Now I'm not a specialist food photographer by any stretch of the imagination. My culinary tastes are eclectic and often really bad! But when you're a travel photographer you need to be pretty versatile and often get called upon to photograph restaurants and usually that involves taking a few shots of their main dishes.
This is where the telephoto really shines. It's a bit of a fad at the moment to have a very shallow depth-of-field for food photography. One part of the plate really sharp, the rest of it really blurry. You can achieve that a lot more easily with a telephoto lens.
When I photograph food I often prefer to put it in the context of where it's being eaten. In other words it becomes a bit of a food environmental portrait. So what I often do is set the food up somewhere where there's a nice background, or somewhere that will show the restaurant in a good light. Then I walk back from the table and shoot with a telephoto lens. Using a relatively shallow depth-of-field I have the food sharp and in focus and a blurry background, with still enough detail to show what's going on.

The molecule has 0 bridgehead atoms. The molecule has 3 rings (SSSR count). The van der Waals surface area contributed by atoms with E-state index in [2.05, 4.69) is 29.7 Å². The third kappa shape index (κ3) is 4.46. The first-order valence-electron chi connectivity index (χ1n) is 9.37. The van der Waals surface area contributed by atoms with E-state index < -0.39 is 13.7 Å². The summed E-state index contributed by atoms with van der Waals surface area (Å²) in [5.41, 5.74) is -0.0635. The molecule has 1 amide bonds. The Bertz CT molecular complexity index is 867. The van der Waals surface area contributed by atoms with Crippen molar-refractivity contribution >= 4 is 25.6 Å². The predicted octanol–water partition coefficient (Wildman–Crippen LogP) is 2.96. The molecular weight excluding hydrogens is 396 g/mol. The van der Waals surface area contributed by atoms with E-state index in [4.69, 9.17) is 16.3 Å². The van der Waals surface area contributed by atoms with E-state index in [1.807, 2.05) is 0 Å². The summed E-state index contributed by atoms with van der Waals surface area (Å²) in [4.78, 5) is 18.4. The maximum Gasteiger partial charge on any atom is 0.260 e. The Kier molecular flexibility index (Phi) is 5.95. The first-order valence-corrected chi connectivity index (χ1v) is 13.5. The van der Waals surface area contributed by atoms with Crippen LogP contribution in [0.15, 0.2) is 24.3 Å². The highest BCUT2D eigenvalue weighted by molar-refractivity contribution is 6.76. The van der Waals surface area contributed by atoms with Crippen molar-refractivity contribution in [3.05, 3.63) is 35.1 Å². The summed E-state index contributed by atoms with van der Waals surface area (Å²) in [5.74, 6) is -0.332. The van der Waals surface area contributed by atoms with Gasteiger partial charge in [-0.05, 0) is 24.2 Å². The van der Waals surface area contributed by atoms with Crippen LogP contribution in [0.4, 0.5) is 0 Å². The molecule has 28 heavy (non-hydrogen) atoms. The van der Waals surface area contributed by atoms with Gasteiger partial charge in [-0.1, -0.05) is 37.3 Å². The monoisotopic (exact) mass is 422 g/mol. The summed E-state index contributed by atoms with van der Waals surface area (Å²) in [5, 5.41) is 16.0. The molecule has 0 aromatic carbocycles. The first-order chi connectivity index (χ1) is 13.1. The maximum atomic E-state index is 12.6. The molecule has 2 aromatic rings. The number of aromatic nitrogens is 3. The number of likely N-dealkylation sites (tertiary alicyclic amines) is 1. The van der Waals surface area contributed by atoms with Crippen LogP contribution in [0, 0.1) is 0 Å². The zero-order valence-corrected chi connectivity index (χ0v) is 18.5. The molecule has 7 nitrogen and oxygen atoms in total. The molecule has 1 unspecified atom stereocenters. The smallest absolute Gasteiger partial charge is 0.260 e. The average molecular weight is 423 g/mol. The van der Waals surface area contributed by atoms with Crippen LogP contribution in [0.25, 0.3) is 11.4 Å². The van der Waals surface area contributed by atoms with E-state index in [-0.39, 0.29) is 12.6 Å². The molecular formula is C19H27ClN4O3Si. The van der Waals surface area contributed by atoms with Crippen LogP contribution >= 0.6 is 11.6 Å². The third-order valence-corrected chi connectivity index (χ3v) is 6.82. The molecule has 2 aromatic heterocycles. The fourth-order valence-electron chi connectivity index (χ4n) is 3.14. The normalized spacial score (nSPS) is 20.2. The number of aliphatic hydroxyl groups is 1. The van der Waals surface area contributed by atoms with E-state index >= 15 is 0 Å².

The photo above was taken on assignment for the in-flight magazine of the now defunct Australian Airlines. It was taken up at Port Douglas here in far north Queensland and all with natural light. The main thing I like about photographing food in restaurants is that they usually give it to me to eat after I've finished! By the end of the evening I'd photographed about five restaurants and was so full I could hardly move! Now that's what I call a fringe benefit.